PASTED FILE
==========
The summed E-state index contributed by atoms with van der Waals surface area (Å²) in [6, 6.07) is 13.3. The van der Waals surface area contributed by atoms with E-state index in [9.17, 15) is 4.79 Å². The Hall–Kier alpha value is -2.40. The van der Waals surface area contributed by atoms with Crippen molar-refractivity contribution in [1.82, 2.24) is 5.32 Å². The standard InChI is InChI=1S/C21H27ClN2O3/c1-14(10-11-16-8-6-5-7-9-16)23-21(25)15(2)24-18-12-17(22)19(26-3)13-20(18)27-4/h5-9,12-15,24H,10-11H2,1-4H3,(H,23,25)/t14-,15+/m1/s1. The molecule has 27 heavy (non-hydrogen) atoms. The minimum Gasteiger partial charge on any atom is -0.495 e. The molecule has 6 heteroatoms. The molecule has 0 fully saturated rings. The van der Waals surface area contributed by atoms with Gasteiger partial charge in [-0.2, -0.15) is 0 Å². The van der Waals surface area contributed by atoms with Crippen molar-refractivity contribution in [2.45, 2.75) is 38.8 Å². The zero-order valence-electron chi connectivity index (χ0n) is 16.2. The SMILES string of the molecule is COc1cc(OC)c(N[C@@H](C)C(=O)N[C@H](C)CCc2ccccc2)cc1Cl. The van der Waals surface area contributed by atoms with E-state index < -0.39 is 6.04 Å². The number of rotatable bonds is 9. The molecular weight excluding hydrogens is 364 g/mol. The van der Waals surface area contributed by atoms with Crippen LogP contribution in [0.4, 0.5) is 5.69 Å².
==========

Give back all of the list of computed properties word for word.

The summed E-state index contributed by atoms with van der Waals surface area (Å²) in [6, 6.07) is 13.3. The van der Waals surface area contributed by atoms with E-state index in [9.17, 15) is 4.79 Å². The Hall–Kier alpha value is -2.40. The van der Waals surface area contributed by atoms with Crippen molar-refractivity contribution in [1.82, 2.24) is 5.32 Å². The standard InChI is InChI=1S/C21H27ClN2O3/c1-14(10-11-16-8-6-5-7-9-16)23-21(25)15(2)24-18-12-17(22)19(26-3)13-20(18)27-4/h5-9,12-15,24H,10-11H2,1-4H3,(H,23,25)/t14-,15+/m1/s1. The molecule has 27 heavy (non-hydrogen) atoms. The minimum Gasteiger partial charge on any atom is -0.495 e. The molecule has 6 heteroatoms. The molecule has 0 fully saturated rings. The van der Waals surface area contributed by atoms with Gasteiger partial charge in [-0.2, -0.15) is 0 Å². The van der Waals surface area contributed by atoms with Crippen molar-refractivity contribution in [2.45, 2.75) is 38.8 Å². The zero-order valence-electron chi connectivity index (χ0n) is 16.2. The SMILES string of the molecule is COc1cc(OC)c(N[C@@H](C)C(=O)N[C@H](C)CCc2ccccc2)cc1Cl. The van der Waals surface area contributed by atoms with E-state index < -0.39 is 6.04 Å². The number of rotatable bonds is 9. The molecular weight excluding hydrogens is 364 g/mol. The van der Waals surface area contributed by atoms with Crippen LogP contribution in [0.4, 0.5) is 5.69 Å².